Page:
In order to reduce the traffic in the center of the city of Geneva, Switzerland, the authorities are planning to complete a highway bypass around the city. The plan would entail crossing a part of the lake of Geneva. EBP was commissioned to assess the expected socioeconomic impacts in case the project would not be realized.
The details of the project were worked out after Geneva’s residents voted in favor of a lake crossing in a referendum held in 2016. EBP was assigned to examine the socioeconomic implications of not realizing the project. These can be expected to manifest themselves, for instance, in the form of gridlock delays or accident costs. The benefit of the lake crossing would consist in reducing these costs.
Impact on traffic
EBP assessed the cantonal multi-modal traffic model and ascertained the following likely consequences of a renouncement to complete the Geneva highway bypass:
- The transfer of traffic from the city center will be impeded.
- The attractiveness of the Geneva highway bypass will remain limited on account of the missing gap closure expected with the lake crossing.
- Travel times will increase significantly throughout the agglomeration.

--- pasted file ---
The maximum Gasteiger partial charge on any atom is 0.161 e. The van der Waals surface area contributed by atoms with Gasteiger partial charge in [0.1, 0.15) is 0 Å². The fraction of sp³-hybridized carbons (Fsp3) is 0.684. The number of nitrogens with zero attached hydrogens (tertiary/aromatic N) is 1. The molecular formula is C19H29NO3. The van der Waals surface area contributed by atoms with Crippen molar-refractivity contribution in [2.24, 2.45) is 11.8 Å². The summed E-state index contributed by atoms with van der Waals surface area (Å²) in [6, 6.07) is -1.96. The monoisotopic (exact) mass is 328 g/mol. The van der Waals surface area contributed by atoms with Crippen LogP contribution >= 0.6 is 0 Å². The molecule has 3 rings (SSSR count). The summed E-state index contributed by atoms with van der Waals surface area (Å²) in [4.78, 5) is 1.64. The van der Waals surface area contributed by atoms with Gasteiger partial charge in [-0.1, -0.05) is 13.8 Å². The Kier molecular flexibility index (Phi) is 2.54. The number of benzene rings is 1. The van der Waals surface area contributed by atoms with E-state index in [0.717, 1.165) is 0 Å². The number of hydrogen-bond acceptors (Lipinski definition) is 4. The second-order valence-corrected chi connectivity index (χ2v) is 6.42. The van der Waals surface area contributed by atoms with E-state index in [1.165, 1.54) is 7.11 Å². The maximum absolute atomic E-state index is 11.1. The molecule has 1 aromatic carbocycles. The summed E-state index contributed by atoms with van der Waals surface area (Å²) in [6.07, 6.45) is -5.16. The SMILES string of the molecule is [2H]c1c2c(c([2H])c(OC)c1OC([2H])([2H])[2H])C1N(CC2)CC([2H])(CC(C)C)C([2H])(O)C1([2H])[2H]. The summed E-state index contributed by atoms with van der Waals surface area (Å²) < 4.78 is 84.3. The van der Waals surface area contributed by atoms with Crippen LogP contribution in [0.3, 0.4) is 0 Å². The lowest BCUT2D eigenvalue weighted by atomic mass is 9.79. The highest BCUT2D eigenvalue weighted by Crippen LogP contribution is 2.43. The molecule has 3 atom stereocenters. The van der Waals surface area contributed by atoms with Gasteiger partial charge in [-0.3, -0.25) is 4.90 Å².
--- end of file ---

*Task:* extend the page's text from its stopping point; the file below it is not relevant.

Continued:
Benefit of the lake crossing
To determine the impact of not realizing the lake crossing, EBP carried out a cost-benefit analysis (CBA), which, however, did not include the costs because the relevant data were not yet available. In a first step, we considered a selection of the most relevant benefit indicators. In a second step, we will complete the assessment with further indicators to establish conformity with the applicable Swiss standard for CBAs.
The results of the CBA show so far that renouncing to building a lake crossing would lead to significant future costs. The costs associated with gridlock delays could not be reduced and the city center would not be relieved of its traffic burden. While this conclusion is based on an initial estimate, it is not expected to change once the CBA has been fully completed.
Picture Credits: © 2017 Calatrava Valls SA